Civil society organisations Repubblika and Occupy Justice have announced a protest at the square before the prime minister’s office in Valletta this evening following the publication of the public inquiry into journalist Daphne Caruana Galizia’s assassination earlier today.
The public inquiry board tasked with determining whether the government was responsible for the conditions which led to the journalist’s assassination has concluded that ‘the state has to shoulder responsibility for the murder of Daphne Caruana Galizia’.
The board’s conclusions are based on 93 court sittings involving 120 witnesses since the start of the inquiry in December 2018.
The State, the cabinet, & the institutions are responsible for the killing of #DaphneCaruanaGalizia. Since Oct 2017 we have been calling for Justice. Tonight, at 18h30, we will call for justice again in front of the murderer's house, Castille. pic.twitter.com/2Cc1WvakYE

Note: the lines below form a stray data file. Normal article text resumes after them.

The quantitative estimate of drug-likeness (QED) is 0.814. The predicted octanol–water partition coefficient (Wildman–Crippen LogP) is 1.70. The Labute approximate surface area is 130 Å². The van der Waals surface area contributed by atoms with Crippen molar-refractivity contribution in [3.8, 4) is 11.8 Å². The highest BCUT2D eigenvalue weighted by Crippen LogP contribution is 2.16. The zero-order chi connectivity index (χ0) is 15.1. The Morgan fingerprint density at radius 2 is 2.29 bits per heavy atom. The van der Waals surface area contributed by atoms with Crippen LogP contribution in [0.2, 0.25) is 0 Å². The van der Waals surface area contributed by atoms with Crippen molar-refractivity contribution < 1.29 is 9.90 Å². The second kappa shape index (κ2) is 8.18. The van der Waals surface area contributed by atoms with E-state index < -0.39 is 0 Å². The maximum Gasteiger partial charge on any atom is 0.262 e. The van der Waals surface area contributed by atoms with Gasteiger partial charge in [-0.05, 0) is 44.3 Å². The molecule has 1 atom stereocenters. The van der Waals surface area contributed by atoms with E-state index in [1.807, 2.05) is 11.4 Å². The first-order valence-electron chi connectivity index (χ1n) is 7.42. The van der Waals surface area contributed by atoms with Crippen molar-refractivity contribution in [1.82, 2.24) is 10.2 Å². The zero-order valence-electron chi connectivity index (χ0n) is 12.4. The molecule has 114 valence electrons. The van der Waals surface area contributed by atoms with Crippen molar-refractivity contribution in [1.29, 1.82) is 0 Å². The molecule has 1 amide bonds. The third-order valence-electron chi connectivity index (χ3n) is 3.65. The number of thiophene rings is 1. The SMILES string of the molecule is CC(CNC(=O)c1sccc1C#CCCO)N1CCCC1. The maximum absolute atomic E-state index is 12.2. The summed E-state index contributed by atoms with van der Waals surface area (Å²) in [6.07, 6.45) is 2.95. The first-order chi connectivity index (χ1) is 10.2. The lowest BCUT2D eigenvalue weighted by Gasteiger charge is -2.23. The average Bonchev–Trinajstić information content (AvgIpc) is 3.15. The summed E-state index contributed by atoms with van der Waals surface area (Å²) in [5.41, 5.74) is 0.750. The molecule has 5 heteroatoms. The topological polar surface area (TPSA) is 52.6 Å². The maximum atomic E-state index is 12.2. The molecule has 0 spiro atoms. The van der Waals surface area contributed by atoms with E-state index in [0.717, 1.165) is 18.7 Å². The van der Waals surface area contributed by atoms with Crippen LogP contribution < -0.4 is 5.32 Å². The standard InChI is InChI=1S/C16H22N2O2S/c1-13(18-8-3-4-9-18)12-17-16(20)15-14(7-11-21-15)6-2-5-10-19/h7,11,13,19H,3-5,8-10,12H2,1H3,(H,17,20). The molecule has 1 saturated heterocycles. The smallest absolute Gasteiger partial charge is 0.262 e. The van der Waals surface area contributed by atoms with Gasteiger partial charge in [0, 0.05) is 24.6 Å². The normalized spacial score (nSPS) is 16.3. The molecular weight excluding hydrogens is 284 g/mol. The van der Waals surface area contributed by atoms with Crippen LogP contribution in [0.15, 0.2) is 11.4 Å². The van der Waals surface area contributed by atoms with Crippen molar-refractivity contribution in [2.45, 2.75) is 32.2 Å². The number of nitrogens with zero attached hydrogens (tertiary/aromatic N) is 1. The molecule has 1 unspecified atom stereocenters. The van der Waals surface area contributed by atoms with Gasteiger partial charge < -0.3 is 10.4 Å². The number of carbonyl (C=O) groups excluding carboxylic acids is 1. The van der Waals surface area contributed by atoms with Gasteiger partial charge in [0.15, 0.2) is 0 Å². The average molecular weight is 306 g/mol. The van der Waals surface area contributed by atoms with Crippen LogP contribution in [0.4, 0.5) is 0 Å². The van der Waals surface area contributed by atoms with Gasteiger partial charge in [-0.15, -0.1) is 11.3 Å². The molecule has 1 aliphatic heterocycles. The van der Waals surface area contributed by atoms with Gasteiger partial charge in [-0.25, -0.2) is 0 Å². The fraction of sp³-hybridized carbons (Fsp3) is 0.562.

— #occupyjustice ? (@occupyjusticema) July 29, 2021
The board’s extensive report explicitly outlined how the state “created an atmosphere of impunity, generated from the highest levels in the heart of the administration of the Office of the Prime Minister,” comparing the outward spread of corruption to the tentacles of an octopus.
“Impunity spread outward to other entities like regulatory institutions and the police, leading to the collapse of the rule of law,” the report continues, arguing that the state and its entities “did not recognise immediate risks including the criminal intent of third parties towards the life of Daphne Caruana Galizia”.
“The State failed to take measures within the scope of its powers which, with reasonable judgement, the State was expected to take to avoid that risk,” the report continues.
The report also concluded that the main motivation behind the assassination of Caruana Galizia was “intrinsically, if not exclusively” linked to her work as a journalist.
The police force has not responded to immediate requests for comment from The Shift. However, the board’s report indicates that police commissioner Angelo Gafa’ had told them that investigations are ongoing and that the corps will not be excluding any other persons who need to be investigated.
The board also highlighted how Labour’s “business-first” policy turned into “an extended culture of impunity not just for the highest officials in public administration, including persons of trust, but also for a restricted circle of politicians, businessmen and criminals”.